Colon Cancer Update with The Cleveland Clinic
WebMD Live Events Transcript
March is National Colorectal Cancer Awareness Month. Cleveland Clinic colorectal
cancer specialists Carol Burke, MD, and James M. Church, BSc, MBChB, MedSci,
joined us on March 15 and answered your questions about risk factors, diagnostic
tests, the latest treatment options and more.
The opinions expressed herein are the guests' alone and have not been
reviewed by a WebMD physician. If you have questions about your health, you
should consult your personal physician. This event is meant for informational
Welcome to WebMD Live. Let's start by discussing
risk factors for colorectal cancer.
The baseline risk for Americans for developing colorectal cancer in their lifetime is approximately 6%, which is in line with other western societies, but still quite high. This means if no screening tests are done, 6 out of 100 people will get a cancer in their large bowel at sometime in their life.
The most common risk factor is a family history of colon cancer , and if you have one parent who's had a colon colorectal cancer, your risk doubles, which means 12%. If you have two close relatives with colon cancer the risk goes up five to six-fold, so that's somewhere about 30% to 35% risk of getting colon cancer in your lifetime. That's why knowing your family history of colorectal cancer is so important. The other common risk factor is having had a precancerous polyp or a colon or rectal cancer yourself in the recent past.
Dr. Church, what is the role -- if any -- of diet in colorectal cancer?
There is general agreement that our western-type diet, high in animal fats and red meat and relatively low in fruits and vegetables, is a major predisposing factor to colon and rectal cancer. This is very obvious when you look at studies such as those done in native Japanese who eat very differently than Americans, and have a very low percent of colon and rectal cancer. But, when the Japanese migrate to Hawaii or the U.S., their diet changes very quickly and their risk of colon and rectal cancer becomes the same as your average American.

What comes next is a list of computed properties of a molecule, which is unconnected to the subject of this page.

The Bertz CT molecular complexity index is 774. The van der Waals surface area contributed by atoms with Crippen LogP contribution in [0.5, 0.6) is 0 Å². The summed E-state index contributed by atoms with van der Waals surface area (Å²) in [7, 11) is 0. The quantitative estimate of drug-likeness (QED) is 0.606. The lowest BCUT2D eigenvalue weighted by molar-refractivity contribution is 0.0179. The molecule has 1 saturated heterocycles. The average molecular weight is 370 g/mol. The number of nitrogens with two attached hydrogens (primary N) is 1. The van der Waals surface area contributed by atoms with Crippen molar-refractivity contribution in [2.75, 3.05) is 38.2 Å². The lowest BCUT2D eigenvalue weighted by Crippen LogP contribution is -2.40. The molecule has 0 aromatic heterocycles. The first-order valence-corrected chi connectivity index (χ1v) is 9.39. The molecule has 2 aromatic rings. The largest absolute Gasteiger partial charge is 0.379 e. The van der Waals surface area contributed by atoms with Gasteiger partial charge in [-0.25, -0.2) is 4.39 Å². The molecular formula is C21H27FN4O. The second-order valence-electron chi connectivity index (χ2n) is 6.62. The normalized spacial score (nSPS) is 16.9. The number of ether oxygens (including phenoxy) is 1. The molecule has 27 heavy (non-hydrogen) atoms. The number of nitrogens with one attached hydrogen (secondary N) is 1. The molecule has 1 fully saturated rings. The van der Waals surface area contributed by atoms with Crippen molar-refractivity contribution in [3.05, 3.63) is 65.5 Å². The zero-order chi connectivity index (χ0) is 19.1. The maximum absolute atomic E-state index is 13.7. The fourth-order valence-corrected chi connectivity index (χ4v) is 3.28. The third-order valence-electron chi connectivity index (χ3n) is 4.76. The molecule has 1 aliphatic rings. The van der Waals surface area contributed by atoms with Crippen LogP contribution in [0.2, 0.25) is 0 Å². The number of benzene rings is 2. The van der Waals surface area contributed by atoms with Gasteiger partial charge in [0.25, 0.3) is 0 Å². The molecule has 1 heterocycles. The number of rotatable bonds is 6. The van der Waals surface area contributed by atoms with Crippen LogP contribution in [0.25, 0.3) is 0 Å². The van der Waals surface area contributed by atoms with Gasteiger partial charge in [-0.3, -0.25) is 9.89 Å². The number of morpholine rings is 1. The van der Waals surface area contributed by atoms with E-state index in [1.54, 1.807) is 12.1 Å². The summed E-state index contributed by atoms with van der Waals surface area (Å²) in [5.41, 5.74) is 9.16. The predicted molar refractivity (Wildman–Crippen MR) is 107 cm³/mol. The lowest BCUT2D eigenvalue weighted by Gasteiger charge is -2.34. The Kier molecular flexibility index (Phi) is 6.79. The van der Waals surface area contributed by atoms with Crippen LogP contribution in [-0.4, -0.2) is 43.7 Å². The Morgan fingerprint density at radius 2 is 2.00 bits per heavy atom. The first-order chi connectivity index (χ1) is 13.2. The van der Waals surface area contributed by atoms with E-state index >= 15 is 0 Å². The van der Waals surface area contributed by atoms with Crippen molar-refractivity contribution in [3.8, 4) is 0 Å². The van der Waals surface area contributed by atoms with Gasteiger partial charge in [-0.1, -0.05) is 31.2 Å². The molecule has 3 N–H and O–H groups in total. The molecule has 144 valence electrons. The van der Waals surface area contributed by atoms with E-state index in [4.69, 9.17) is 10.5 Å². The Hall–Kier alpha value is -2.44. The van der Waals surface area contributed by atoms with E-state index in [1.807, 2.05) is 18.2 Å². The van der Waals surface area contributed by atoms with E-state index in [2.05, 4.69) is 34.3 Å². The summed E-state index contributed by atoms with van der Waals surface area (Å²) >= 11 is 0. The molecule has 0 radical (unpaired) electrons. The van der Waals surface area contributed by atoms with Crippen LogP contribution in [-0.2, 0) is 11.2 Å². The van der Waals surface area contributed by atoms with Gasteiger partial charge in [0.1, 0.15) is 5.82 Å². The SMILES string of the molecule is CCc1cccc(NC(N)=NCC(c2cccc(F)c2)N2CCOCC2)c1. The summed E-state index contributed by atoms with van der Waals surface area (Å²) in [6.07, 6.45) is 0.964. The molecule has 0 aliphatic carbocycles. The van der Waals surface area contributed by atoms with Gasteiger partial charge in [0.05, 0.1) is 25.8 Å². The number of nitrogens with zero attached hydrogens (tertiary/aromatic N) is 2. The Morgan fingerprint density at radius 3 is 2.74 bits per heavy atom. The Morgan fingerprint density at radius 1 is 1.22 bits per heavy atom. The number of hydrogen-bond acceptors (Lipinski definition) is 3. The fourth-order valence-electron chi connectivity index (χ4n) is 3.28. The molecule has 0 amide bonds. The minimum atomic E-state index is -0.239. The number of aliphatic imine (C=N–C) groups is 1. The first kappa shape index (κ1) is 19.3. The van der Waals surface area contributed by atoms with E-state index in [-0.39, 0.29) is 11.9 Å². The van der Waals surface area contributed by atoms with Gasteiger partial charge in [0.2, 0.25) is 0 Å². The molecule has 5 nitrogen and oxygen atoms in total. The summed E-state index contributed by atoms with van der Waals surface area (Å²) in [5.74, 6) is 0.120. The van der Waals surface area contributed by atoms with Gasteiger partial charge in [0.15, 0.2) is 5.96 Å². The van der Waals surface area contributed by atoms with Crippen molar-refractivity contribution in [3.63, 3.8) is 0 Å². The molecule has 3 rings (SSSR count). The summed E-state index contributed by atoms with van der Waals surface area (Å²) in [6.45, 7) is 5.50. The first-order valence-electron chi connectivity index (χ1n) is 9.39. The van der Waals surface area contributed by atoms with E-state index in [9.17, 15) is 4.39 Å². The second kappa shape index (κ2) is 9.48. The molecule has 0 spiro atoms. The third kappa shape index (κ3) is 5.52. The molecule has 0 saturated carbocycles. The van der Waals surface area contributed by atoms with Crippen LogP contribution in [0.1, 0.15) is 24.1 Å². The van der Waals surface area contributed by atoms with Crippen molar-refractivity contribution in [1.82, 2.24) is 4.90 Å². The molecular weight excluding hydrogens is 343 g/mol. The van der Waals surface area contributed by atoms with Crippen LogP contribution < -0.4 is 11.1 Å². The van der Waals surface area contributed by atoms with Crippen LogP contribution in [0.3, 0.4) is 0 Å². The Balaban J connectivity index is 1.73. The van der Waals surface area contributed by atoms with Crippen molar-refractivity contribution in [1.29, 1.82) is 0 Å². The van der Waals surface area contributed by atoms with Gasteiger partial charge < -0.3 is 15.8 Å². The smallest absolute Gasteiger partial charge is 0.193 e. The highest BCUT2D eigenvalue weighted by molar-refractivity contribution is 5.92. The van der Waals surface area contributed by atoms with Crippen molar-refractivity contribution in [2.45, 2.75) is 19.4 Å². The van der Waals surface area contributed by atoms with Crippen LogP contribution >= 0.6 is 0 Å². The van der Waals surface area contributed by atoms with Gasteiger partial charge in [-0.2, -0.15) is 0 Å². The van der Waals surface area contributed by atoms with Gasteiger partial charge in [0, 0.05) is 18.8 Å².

Are most polyps considered precancerous?
There are several different types of polyps that occur in the colon and rectum. Only one type, the adenoma, is known to be precancerous. Adenomas are quite common -- approximately 40% of men over the age of 55 will have at least one. Only one in every 200 adenomas will turn into cancer, but we don't know which ones those will be. On the other hand, all colorectal cancers arise from an adenoma.
|"If our current generation of teenagers starts to eat more healthfully, there is every reason to suspect that when they are in their 50s and 60s their incidence of colorectal cancer will be lower than ours." |
How should we correct our diets to prevent colon cancer?
There's no evidence that short-term diet changes can reverse the tendency for polyps and cancers to form. However, if our current generation of teenagers starts to eat more healthfully, there is every reason to suspect that when they are in their 50s and 60s their incidence of colorectal cancer will be lower than ours.
Is some type of follow-up treatment in order following removal of one or more adenomas?
Yes. The risk of having more adenomas in the future, after removal of one, depends on the size and the number and the microscopic appearance of the first adenomas. Patients with more than three adenomas are at high risk of developing others and follow-up is quite short. We would recommend repeat colonoscopy one to two years later. Follow-up after removal of large adenomas is also quite short to make sure that the polyp has been completely removed.
It is known that colonoscopy will miss a significant number of adenomas. The smaller the adenoma the greater the risk of it being missed at colonoscopy; therefore, we always schedule follow-up between 3 and 5 years so that if an adenoma was missed at the original examination, it doesn't have a chance to grow too big or become malignant before it is detected.